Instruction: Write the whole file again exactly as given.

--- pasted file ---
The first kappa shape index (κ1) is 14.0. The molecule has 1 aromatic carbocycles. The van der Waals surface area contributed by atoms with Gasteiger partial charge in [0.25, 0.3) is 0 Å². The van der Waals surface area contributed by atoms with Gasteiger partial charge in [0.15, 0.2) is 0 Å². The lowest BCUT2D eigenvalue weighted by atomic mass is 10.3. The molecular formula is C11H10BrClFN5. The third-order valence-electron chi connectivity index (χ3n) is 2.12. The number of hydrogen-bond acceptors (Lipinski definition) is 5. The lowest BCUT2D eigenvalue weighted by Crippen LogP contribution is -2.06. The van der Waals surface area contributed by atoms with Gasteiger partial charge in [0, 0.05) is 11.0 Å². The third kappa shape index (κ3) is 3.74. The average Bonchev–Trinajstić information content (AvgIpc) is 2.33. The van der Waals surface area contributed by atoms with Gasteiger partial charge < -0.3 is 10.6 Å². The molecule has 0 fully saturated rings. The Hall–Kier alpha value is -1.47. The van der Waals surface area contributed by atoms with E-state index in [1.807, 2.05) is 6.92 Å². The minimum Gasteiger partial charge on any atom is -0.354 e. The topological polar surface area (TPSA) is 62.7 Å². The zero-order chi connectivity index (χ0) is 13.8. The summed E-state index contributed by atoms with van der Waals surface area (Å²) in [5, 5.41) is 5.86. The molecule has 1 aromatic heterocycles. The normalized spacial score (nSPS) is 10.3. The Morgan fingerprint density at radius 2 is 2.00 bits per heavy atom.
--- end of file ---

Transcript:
The first kappa shape index (κ1) is 14.0. The molecule has 1 aromatic carbocycles. The van der Waals surface area contributed by atoms with Gasteiger partial charge in [0.25, 0.3) is 0 Å². The van der Waals surface area contributed by atoms with Gasteiger partial charge in [0.15, 0.2) is 0 Å². The lowest BCUT2D eigenvalue weighted by atomic mass is 10.3. The molecular formula is C11H10BrClFN5. The third-order valence-electron chi connectivity index (χ3n) is 2.12. The number of hydrogen-bond acceptors (Lipinski definition) is 5. The lowest BCUT2D eigenvalue weighted by Crippen LogP contribution is -2.06. The van der Waals surface area contributed by atoms with Gasteiger partial charge in [0, 0.05) is 11.0 Å². The third kappa shape index (κ3) is 3.74. The average Bonchev–Trinajstić information content (AvgIpc) is 2.33. The van der Waals surface area contributed by atoms with Gasteiger partial charge < -0.3 is 10.6 Å². The molecule has 0 fully saturated rings. The Hall–Kier alpha value is -1.47. The van der Waals surface area contributed by atoms with E-state index in [1.807, 2.05) is 6.92 Å². The minimum Gasteiger partial charge on any atom is -0.354 e. The topological polar surface area (TPSA) is 62.7 Å². The zero-order chi connectivity index (χ0) is 13.8. The summed E-state index contributed by atoms with van der Waals surface area (Å²) in [5, 5.41) is 5.86. The molecule has 1 aromatic heterocycles. The normalized spacial score (nSPS) is 10.3. The Morgan fingerprint density at radius 2 is 2.00 bits per heavy atom.